The Garment Manufacturers Association in Cambodia (GMAC) has had enough of an ongoing strike at a garment factory in Kompong Chhnang, and the organization released a statement last weekend condemning the strike and imploring the government to “punish the perpetrators.”
Roughly 3,000 workers at the Chinese-owned Jiun Ye garment factory have been on strike since Aug. 18 after management failed to distribute owed monthly bonuses with their regular pay. The factory has claimed the bonus omission was an error, but workers believed they were being cheated.
According to Cambodia Daily, the dissatisfied strikers took to the streets in protest, blocking a major local road on more than one occasion, reportedly smashing the windows of a guardhouse and knocking over a gate.
“The Garment Manufacturers Association in Cambodia (GMAC) would like to request the competent authorities and the Royal Government to enforce the law and punish the perpetrators,” the association said in a statement in the Rasmei Kampuchea Daily newspaper Saturday. “Cambodia is a state of law. Therefore, implementing the law is a priority of the country in order to make investors have confidence,” Cambodia Daily quoted the newspaper as saying.
But Mum Siek, head of the local Khmer Union Federation of Workers Spirit, dismissed GMAC’s plea and said the strikes would go on.
“It is GMAC’s right to condemn our union,” he said. “We did not incite the workers; it was the workers who went on strike to demand their benefits because the factory is cheating them,” Siek told Cambodia Daily.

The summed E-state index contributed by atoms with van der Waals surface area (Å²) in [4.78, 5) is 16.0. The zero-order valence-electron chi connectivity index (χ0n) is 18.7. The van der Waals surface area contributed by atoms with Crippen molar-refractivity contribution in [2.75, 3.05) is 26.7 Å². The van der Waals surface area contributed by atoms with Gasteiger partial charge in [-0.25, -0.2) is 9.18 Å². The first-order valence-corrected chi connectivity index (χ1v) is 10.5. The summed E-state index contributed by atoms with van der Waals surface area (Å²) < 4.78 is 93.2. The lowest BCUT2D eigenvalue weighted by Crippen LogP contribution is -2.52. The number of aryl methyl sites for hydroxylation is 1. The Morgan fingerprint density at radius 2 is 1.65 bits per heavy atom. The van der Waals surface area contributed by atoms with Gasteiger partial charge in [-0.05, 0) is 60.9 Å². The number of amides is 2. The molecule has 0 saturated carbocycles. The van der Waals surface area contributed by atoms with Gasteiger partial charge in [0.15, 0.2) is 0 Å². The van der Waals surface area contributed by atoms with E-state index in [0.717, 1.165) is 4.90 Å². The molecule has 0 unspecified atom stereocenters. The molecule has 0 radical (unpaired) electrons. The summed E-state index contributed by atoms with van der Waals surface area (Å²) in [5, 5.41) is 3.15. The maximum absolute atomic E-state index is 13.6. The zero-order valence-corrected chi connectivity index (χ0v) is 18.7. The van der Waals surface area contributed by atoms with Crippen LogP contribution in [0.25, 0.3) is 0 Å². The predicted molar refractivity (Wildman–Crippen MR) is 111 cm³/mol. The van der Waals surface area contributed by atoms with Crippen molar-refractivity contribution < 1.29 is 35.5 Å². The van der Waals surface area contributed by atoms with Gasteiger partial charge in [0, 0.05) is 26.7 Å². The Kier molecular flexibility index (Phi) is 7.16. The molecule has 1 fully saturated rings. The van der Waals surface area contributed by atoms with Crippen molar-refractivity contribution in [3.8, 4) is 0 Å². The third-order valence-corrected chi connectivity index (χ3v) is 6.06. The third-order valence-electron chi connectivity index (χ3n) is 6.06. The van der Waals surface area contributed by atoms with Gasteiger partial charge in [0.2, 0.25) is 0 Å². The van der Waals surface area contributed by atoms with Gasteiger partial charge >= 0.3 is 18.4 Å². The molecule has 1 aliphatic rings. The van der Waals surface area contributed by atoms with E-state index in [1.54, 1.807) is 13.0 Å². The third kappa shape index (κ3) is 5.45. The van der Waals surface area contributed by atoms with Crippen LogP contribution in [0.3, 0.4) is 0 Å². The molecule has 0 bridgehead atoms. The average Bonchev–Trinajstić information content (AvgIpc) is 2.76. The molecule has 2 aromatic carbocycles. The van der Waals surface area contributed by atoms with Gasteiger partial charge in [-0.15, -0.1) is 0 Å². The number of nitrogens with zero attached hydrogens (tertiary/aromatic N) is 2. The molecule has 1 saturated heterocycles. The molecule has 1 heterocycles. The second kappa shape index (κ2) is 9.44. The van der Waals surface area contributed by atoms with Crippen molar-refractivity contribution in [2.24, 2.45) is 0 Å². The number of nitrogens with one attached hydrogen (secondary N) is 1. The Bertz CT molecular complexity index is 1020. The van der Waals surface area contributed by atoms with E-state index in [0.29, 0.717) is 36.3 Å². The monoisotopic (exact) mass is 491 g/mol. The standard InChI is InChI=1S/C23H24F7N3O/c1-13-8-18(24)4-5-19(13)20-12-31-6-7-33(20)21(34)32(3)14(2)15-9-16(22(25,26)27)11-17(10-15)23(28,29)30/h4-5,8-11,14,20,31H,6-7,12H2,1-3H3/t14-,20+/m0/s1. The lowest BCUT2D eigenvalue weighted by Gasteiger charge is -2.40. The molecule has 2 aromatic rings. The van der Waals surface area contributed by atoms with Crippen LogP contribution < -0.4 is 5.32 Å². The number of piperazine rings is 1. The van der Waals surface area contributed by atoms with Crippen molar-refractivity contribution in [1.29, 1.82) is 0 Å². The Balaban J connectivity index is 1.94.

Jiun Ye has said it is working to correct the short pay and promised to include any missing monies in workers’ next paychecks early in September.
Last week’s strikes speak to a general sentiment of discontent among workers in the low wage nation and local stakeholders expect protests to persist.
Earlier this month, Cambodian labor unions and the garment workers they represent threatened to launch a new round of wage strikes if their monthly pay is increased to the $115 GMAC recently recommended.
Local unions had proposed increasing the wage rate from its current $100 per month to $177, but GMAC offered $115 instead, reportedly to remain in line with the government’s plan to gradually raise wages to $160 by 2018. Last year, the country’s Labor Advisory Committee raised the monthly minimum wage from $80 to $95, but workers’ displeasure at the too-low rate led to rampant unrest. Now labor unions are threatening renewed protests if their demands for a higher wage hike remain unmet.